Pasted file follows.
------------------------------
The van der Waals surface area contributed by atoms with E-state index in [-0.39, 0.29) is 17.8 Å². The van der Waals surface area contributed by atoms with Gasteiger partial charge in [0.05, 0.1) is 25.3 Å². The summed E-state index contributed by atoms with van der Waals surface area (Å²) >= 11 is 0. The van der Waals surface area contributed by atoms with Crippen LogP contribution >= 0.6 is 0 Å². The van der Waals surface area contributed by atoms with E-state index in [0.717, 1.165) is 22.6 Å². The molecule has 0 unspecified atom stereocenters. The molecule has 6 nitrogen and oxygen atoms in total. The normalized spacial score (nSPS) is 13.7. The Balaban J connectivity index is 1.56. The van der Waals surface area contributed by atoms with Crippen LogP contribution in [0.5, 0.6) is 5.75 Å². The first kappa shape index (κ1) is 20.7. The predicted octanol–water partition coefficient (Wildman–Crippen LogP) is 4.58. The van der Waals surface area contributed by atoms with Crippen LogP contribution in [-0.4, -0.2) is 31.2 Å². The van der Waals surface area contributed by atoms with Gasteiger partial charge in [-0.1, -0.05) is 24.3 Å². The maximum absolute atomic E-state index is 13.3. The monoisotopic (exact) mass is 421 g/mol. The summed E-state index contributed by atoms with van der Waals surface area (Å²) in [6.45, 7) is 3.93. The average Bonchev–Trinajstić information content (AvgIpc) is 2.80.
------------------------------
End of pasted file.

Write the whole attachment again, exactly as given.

The van der Waals surface area contributed by atoms with E-state index in [-0.39, 0.29) is 17.8 Å². The van der Waals surface area contributed by atoms with Gasteiger partial charge in [0.05, 0.1) is 25.3 Å². The summed E-state index contributed by atoms with van der Waals surface area (Å²) >= 11 is 0. The van der Waals surface area contributed by atoms with Crippen LogP contribution >= 0.6 is 0 Å². The van der Waals surface area contributed by atoms with E-state index in [0.717, 1.165) is 22.6 Å². The molecule has 0 unspecified atom stereocenters. The molecule has 6 nitrogen and oxygen atoms in total. The normalized spacial score (nSPS) is 13.7. The Balaban J connectivity index is 1.56. The van der Waals surface area contributed by atoms with Crippen LogP contribution in [0.5, 0.6) is 5.75 Å². The first kappa shape index (κ1) is 20.7. The predicted octanol–water partition coefficient (Wildman–Crippen LogP) is 4.58. The van der Waals surface area contributed by atoms with Crippen LogP contribution in [-0.4, -0.2) is 31.2 Å². The van der Waals surface area contributed by atoms with Gasteiger partial charge in [-0.1, -0.05) is 24.3 Å². The maximum absolute atomic E-state index is 13.3. The monoisotopic (exact) mass is 421 g/mol. The summed E-state index contributed by atoms with van der Waals surface area (Å²) in [6.45, 7) is 3.93. The average Bonchev–Trinajstić information content (AvgIpc) is 2.80.